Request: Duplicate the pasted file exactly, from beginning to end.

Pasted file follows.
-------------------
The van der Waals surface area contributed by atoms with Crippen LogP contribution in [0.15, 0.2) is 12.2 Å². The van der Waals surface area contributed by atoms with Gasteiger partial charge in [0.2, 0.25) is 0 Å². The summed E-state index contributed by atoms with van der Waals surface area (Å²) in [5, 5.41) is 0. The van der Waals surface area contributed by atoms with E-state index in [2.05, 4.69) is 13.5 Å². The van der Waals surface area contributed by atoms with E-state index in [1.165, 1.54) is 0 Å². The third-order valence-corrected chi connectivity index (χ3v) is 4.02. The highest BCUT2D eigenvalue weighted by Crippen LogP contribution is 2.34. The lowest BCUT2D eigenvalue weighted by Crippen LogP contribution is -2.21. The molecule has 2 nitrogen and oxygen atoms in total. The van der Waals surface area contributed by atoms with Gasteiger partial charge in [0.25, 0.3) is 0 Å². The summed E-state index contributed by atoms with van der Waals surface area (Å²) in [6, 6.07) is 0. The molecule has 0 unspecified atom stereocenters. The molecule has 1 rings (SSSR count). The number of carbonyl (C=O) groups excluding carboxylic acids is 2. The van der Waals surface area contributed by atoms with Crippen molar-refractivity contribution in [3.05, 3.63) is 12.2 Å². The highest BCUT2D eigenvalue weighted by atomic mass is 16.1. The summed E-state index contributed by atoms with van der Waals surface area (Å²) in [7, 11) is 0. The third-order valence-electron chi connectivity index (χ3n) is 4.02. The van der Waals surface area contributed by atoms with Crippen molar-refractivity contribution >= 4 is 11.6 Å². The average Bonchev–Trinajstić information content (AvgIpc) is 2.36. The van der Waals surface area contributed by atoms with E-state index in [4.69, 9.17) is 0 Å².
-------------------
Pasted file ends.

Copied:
The van der Waals surface area contributed by atoms with Crippen LogP contribution in [0.15, 0.2) is 12.2 Å². The van der Waals surface area contributed by atoms with Gasteiger partial charge in [0.2, 0.25) is 0 Å². The summed E-state index contributed by atoms with van der Waals surface area (Å²) in [5, 5.41) is 0. The van der Waals surface area contributed by atoms with E-state index in [2.05, 4.69) is 13.5 Å². The van der Waals surface area contributed by atoms with E-state index in [1.165, 1.54) is 0 Å². The third-order valence-corrected chi connectivity index (χ3v) is 4.02. The highest BCUT2D eigenvalue weighted by Crippen LogP contribution is 2.34. The lowest BCUT2D eigenvalue weighted by Crippen LogP contribution is -2.21. The molecule has 2 nitrogen and oxygen atoms in total. The van der Waals surface area contributed by atoms with Gasteiger partial charge in [0.25, 0.3) is 0 Å². The summed E-state index contributed by atoms with van der Waals surface area (Å²) in [6, 6.07) is 0. The molecule has 0 unspecified atom stereocenters. The molecule has 1 rings (SSSR count). The number of carbonyl (C=O) groups excluding carboxylic acids is 2. The van der Waals surface area contributed by atoms with Crippen molar-refractivity contribution in [3.05, 3.63) is 12.2 Å². The highest BCUT2D eigenvalue weighted by atomic mass is 16.1. The summed E-state index contributed by atoms with van der Waals surface area (Å²) in [7, 11) is 0. The third-order valence-electron chi connectivity index (χ3n) is 4.02. The van der Waals surface area contributed by atoms with Crippen molar-refractivity contribution >= 4 is 11.6 Å². The average Bonchev–Trinajstić information content (AvgIpc) is 2.36. The van der Waals surface area contributed by atoms with E-state index in [4.69, 9.17) is 0 Å².